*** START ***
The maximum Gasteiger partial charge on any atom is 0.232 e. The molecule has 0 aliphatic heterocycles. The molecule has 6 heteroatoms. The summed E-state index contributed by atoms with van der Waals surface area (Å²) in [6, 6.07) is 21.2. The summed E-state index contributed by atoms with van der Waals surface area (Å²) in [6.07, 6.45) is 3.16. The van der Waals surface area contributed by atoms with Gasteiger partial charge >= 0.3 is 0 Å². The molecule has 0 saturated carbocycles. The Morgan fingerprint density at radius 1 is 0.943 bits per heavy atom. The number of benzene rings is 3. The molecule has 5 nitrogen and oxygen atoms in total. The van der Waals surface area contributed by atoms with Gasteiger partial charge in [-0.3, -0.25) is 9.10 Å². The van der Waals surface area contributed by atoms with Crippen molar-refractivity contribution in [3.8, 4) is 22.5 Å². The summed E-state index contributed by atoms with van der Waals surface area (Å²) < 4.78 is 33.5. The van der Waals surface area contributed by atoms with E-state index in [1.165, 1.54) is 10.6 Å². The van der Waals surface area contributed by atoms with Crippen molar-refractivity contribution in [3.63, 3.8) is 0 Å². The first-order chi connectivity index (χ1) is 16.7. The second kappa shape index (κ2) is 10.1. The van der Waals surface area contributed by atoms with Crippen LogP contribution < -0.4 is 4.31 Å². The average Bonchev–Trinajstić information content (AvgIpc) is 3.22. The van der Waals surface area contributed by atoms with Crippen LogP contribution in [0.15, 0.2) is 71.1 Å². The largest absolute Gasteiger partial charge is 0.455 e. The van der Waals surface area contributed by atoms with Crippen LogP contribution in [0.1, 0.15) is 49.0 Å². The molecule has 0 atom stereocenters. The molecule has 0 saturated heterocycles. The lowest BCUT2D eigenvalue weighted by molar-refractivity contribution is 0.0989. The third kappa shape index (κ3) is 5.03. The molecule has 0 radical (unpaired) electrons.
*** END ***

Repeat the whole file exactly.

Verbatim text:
The maximum Gasteiger partial charge on any atom is 0.232 e. The molecule has 0 aliphatic heterocycles. The molecule has 6 heteroatoms. The summed E-state index contributed by atoms with van der Waals surface area (Å²) in [6, 6.07) is 21.2. The summed E-state index contributed by atoms with van der Waals surface area (Å²) in [6.07, 6.45) is 3.16. The van der Waals surface area contributed by atoms with Gasteiger partial charge >= 0.3 is 0 Å². The molecule has 0 saturated carbocycles. The Morgan fingerprint density at radius 1 is 0.943 bits per heavy atom. The number of benzene rings is 3. The molecule has 5 nitrogen and oxygen atoms in total. The van der Waals surface area contributed by atoms with Gasteiger partial charge in [-0.3, -0.25) is 9.10 Å². The van der Waals surface area contributed by atoms with Crippen molar-refractivity contribution in [3.8, 4) is 22.5 Å². The summed E-state index contributed by atoms with van der Waals surface area (Å²) < 4.78 is 33.5. The van der Waals surface area contributed by atoms with E-state index in [1.165, 1.54) is 10.6 Å². The van der Waals surface area contributed by atoms with Crippen molar-refractivity contribution in [3.63, 3.8) is 0 Å². The first-order chi connectivity index (χ1) is 16.7. The second kappa shape index (κ2) is 10.1. The van der Waals surface area contributed by atoms with Crippen LogP contribution < -0.4 is 4.31 Å². The average Bonchev–Trinajstić information content (AvgIpc) is 3.22. The van der Waals surface area contributed by atoms with Crippen LogP contribution in [0.15, 0.2) is 71.1 Å². The largest absolute Gasteiger partial charge is 0.455 e. The van der Waals surface area contributed by atoms with Crippen LogP contribution in [0.1, 0.15) is 49.0 Å². The molecule has 0 atom stereocenters. The molecule has 0 saturated heterocycles. The lowest BCUT2D eigenvalue weighted by molar-refractivity contribution is 0.0989. The third kappa shape index (κ3) is 5.03. The molecule has 0 radical (unpaired) electrons.